FIG. 1A illustrates a typical cochlear stimulation system as currently used by many patients, including an implantable cochlear stimulator (ICS) that is inductively coupled with an external headpiece (HP) connected with an external speech processor (SP) and power source.

FIG. 1B illustrates a behind-the-ear (BTE) cochlear stimulation system that includes an implanted cochlear stimulator (ICS) and an external BTE unit that includes a power source, a speech processor and a microphone.

FIG. 2 is a flow chart depicting a method for obtaining reference data for use in determining flap thickness.

FIG. 3 is a flow chart depicting a method for obtaining reference data for use in determining flap thickness in accordance with another embodiment.

FIG. 4 is a flow chart depicting a method for estimating flap thickness for a cochlear stimulation system.

FIG. 5 is a graph depicting a measurement of an individual's flap thickness plotted against three reference measurements taken at three power levels.

FIG. 6 is a diagram of one embodiment of an analog-to-digital conversion system associated with an implantable cochlear stimulator.

Like reference symbols in the various drawings indicate like elements.

DETAILED DESCRIPTION

An overview of an exemplary cochlear stimulation system is provided below in connection with FIGS. 1A and 1B. The following description is exemplary and the devices, systems, and methods described herein can be used with other types and other configurations of cochlear stimulation systems.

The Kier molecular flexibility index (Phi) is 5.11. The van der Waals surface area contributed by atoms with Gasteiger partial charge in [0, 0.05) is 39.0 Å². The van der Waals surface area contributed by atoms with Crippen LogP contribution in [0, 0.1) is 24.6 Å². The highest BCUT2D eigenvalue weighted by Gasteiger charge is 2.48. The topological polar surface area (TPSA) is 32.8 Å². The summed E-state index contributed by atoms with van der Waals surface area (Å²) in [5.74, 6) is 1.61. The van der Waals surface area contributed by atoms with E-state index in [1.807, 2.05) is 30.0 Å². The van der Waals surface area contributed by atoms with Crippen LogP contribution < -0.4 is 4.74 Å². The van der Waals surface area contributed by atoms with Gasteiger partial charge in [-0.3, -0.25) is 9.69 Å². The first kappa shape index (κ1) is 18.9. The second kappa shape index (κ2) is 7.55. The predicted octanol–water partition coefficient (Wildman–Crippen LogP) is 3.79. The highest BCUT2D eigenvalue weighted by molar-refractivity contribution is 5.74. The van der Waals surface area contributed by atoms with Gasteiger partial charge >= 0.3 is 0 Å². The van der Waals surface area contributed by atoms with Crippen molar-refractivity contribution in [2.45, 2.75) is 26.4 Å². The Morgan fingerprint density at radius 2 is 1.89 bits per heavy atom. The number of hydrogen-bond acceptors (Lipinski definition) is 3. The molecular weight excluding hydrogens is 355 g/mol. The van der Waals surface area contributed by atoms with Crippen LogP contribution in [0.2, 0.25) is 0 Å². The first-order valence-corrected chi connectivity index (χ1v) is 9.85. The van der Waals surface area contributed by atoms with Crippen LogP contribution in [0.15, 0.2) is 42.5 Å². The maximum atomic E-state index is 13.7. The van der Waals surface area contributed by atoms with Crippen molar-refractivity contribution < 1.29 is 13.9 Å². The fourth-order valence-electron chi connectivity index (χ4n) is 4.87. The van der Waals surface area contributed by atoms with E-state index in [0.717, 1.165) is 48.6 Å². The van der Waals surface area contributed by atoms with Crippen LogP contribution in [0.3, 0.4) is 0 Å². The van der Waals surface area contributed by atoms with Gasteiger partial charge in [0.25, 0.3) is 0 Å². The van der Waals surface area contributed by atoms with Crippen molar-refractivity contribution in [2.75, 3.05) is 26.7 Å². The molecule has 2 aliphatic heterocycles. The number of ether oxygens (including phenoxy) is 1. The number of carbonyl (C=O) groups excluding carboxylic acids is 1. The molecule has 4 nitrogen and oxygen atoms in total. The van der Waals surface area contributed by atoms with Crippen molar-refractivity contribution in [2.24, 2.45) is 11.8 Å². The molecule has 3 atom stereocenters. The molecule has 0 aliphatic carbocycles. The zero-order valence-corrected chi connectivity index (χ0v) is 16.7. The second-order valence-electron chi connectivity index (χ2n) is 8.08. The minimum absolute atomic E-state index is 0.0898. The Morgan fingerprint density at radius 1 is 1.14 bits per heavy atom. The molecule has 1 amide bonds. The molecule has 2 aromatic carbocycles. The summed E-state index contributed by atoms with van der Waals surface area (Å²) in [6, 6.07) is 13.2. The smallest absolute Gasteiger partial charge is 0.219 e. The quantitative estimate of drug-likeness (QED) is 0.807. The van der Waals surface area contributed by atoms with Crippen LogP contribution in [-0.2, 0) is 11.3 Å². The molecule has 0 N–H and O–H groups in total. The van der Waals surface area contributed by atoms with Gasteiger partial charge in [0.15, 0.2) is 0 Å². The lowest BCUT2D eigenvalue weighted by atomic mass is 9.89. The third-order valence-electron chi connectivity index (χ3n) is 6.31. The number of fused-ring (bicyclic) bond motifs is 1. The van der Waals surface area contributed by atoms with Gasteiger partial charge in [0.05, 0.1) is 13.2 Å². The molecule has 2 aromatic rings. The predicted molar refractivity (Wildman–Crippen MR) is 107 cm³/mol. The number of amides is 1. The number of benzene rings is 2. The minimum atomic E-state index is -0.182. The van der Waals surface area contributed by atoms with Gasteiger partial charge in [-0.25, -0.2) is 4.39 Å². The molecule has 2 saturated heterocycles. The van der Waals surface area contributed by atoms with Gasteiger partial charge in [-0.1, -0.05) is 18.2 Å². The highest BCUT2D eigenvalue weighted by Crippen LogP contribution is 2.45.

A representative cochlear stimulation system of the type currently used by many patients is fully described, e.g., in U.S. Pat. No. 5,776,172 (“the '172 patent”), incorporated herein by reference. As described in the '172 patent, and as illustrated in FIG. 1A, such existing system includes implanted and external components. The external components include a speech processor (SP), a power source (e.g., a replaceable battery), and a headpiece (HP) 106. The SP and power source are typically housed within a wearable unit 102 that is worn or carried by the patient. The wearable unit is electrically connected to the HP 106 via a cable 104. A microphone 107 is also included as part of the headpiece 106.

The implanted components include an implantable cochlear stimulator (ICS) 112 and an array of electrodes 114. The electrode array 114 is intended for implantation within the cochlear of the patient. The ICS 112 is implanted behind the ear, so as to reside near the scalp. The electrode array 114 is permanently connected to the ICS by way of a multi-conductor implantable cable 116.